Distracted Driving

It just makes sense that a person can’t text and drive a car at the same time. Distracted driving causes crashes, and people can get hurt or killed. That’s why responsible drivers don’t text and drive (or talk on the phone while driving), and they don’t allow other distractions to pull their attention from the road.

Distracted Driving Is Dangerous

According to the AAA Foundation for Traffic Safety, more than half of teen drivers reported using a cell phone while driving, and more than 1 in 4 reported typing or sending a text message while driving in the previous 30 days. When it’s time for you to get behind the wheel of a car, don’t let yourself be a distracted driver. And don’t ride with distracted drivers, either – safe driving comes first.

State Distracted Driving Laws

Distracted driving could leave you responsible for a crash in which other people could be hurt or even killed. At the least, you could end up with a traffic ticket. In Illinois, drivers under age 19 with an instruction permit or initial driver’s license are banned from using any kind of wireless communication device while driving, including all handheld and hands-free cell phones and text messaging devices.  Possible consequences of a ticket include:

  • Fines
  • Suspended driving privileges
  • Attorney’s fees
  • Court costs
  • Insurance rate increases

The law does not single out teen drivers, either. Illinois has similar restrictions for adults, who may not text and drive or use a handheld cell phone while driving, or use any kind of cell phone, handheld or hands-free in a school zone or work zone.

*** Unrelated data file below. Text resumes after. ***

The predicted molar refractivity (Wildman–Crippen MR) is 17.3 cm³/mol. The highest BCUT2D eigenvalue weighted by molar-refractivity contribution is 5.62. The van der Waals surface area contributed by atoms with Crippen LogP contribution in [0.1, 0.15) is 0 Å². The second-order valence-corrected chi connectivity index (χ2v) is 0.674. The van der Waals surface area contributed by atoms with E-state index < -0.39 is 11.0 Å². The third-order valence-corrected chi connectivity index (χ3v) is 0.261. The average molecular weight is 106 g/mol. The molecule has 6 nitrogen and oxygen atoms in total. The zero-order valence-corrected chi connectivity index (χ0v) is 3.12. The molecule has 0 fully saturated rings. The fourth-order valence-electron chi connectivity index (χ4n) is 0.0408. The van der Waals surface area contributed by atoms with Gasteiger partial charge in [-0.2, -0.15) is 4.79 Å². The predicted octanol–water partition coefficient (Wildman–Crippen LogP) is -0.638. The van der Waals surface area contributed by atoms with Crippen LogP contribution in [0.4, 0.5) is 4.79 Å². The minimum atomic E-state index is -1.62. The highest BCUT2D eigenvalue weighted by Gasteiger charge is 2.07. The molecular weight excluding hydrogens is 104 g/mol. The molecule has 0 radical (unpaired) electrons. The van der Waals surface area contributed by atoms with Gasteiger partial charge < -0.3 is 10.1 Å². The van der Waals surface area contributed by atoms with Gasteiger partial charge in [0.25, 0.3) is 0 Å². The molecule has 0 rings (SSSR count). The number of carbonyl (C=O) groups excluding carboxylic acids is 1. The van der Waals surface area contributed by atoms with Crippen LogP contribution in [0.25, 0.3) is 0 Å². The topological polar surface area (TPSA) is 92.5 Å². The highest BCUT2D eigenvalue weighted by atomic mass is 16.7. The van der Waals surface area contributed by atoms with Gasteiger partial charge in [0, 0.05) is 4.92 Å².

Electronic devices aren’t the only distractions a driver faces. Passengers can be distracting, too. This is one reason Illinois’ graduated driver licensing system allows no more than one non-family teen passenger under age 20 during the first year of driving.

Key Tips for Safe Driving

  • Distracted driving does not just involve cell phones and other wireless devices. Eating, drinking, chatting with a passenger, reading a map, personal grooming, reaching for objects or looking at people or objects unrelated to the driving task are all things that could lead to a crash.
  • As you get ready to learn to drive, ask your parents, driving instructor or other supervising driver how they minimize dangerous driving distractions and stay focused on driving.
  • Even as a passenger, you can help others avoid distractions. If you’re ever riding with friends who are texting, on a cell phone, speeding or otherwise behaving recklessly, speak up. Tell your friends to focus on safe driving, ask to help them manage the phone or, if they do not change their risky behavior, ask to be dropped off.